The number of international migrants worldwide has reached 232 million, up from 175 million in 2000 and 154 million in 1990, according to newly released United Nations figures.
“More people than ever are living abroad,” said John Wilmoth, Director, Population Division, Department of Economic and Social Affairs (DESA), as he provided a new set of data on persons living outside their country of birth.
According to the UN figures, Europe and Asia currently host the largest number of international migrants – 72 million in Europe and 71 million in Asia, together accounting for nearly two thirds of all migrants worldwide. The migrant population was highly concentrated in ten nations, with the United States topping the list with 46 million, followed by the Russian Federation at 11 million, Germany at 10 million and Saudi Arabia at 9 million.
While migration between countries in the South was most common around 1990, since 2000, migration from South to North has become as common as South-to-South flows, with the former category totalling 82.3 million people in 2013 versus 81.9 million for the latter group. The world’s largest corridor of international movements was between the United States and Mexico, with the US home to approximately 13 million Mexicans.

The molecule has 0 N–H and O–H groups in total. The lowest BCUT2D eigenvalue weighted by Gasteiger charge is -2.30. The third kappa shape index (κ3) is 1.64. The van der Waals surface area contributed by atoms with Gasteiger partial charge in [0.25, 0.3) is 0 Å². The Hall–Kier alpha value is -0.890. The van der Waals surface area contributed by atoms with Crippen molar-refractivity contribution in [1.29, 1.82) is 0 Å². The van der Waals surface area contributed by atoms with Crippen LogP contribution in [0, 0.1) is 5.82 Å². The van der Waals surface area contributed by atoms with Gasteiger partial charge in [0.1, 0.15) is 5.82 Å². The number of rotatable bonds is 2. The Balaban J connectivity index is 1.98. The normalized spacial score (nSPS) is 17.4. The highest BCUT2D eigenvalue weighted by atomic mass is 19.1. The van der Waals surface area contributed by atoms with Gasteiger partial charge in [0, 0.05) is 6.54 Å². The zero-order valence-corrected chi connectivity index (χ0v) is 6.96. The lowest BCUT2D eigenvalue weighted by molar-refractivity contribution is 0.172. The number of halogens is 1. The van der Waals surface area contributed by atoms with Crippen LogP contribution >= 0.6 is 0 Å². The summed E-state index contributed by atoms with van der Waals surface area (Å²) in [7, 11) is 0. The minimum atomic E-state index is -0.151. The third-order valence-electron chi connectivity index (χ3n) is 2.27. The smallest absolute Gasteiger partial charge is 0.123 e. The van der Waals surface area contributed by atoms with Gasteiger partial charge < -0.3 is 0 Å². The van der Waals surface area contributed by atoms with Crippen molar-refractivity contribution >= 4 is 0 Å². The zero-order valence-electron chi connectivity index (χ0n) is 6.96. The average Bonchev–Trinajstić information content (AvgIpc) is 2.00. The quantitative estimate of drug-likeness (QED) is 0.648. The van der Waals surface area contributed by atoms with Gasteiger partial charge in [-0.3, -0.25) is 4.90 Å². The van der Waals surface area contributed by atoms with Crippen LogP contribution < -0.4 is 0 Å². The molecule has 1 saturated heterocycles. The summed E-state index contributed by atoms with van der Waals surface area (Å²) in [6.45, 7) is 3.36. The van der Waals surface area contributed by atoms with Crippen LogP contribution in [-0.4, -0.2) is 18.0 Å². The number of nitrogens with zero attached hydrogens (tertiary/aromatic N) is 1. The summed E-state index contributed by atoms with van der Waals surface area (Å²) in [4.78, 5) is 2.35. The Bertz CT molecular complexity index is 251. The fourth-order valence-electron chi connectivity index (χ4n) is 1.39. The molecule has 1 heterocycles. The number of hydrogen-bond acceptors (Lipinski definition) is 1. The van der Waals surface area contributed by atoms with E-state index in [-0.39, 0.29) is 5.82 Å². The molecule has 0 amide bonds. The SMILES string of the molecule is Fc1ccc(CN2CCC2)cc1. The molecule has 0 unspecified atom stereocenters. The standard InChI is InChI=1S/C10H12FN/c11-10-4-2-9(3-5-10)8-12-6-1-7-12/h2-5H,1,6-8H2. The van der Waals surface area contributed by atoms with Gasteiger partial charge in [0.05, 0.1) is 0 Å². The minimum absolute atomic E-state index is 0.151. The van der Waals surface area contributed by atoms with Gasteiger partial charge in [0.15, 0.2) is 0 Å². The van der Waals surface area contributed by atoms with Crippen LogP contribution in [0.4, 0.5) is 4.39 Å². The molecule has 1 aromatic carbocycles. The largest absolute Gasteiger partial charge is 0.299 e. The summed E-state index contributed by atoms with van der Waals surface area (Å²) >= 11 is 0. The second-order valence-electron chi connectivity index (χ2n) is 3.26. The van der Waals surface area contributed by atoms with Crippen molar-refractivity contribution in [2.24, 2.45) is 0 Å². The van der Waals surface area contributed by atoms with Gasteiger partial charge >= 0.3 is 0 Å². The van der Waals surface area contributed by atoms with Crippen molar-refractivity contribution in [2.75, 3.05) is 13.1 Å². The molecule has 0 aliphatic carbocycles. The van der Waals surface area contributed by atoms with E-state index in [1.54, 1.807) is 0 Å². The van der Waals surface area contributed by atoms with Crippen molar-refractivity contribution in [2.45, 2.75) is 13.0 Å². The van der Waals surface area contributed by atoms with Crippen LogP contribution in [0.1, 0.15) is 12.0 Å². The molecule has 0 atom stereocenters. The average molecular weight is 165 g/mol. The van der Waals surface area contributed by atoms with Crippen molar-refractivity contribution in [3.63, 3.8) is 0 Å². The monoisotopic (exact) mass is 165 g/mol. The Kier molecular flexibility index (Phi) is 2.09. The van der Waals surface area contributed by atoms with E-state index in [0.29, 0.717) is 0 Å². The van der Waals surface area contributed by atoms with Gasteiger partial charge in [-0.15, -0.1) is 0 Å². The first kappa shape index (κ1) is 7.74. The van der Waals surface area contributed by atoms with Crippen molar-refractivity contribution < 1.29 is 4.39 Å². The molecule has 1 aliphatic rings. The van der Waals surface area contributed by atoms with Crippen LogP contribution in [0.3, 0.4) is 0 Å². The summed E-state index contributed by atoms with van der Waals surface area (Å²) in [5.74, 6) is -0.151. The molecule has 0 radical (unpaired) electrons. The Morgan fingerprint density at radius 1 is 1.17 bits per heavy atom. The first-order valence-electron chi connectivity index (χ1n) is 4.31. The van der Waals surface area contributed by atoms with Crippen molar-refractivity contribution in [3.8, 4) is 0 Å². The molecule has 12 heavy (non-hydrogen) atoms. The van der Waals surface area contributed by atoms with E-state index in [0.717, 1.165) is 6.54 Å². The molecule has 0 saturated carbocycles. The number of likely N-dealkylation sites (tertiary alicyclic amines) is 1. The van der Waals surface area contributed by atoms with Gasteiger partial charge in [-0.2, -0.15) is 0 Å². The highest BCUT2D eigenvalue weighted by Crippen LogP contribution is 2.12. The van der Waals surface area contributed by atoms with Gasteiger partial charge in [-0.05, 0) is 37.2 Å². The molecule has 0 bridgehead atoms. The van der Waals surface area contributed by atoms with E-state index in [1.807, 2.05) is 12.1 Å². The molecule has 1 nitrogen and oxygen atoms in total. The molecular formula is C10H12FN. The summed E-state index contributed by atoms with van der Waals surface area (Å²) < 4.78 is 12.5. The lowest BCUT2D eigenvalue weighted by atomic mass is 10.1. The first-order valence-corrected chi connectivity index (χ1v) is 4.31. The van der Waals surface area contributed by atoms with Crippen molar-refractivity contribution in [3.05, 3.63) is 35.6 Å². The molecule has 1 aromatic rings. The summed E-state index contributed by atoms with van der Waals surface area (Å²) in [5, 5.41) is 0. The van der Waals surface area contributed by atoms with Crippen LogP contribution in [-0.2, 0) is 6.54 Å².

The number of international migrants worldwide currently accounts for 3 per cent of the total population, while around three quarters of the total migrant population is of working age (between 20 and 64) – significantly higher than 58 per cent for the general population.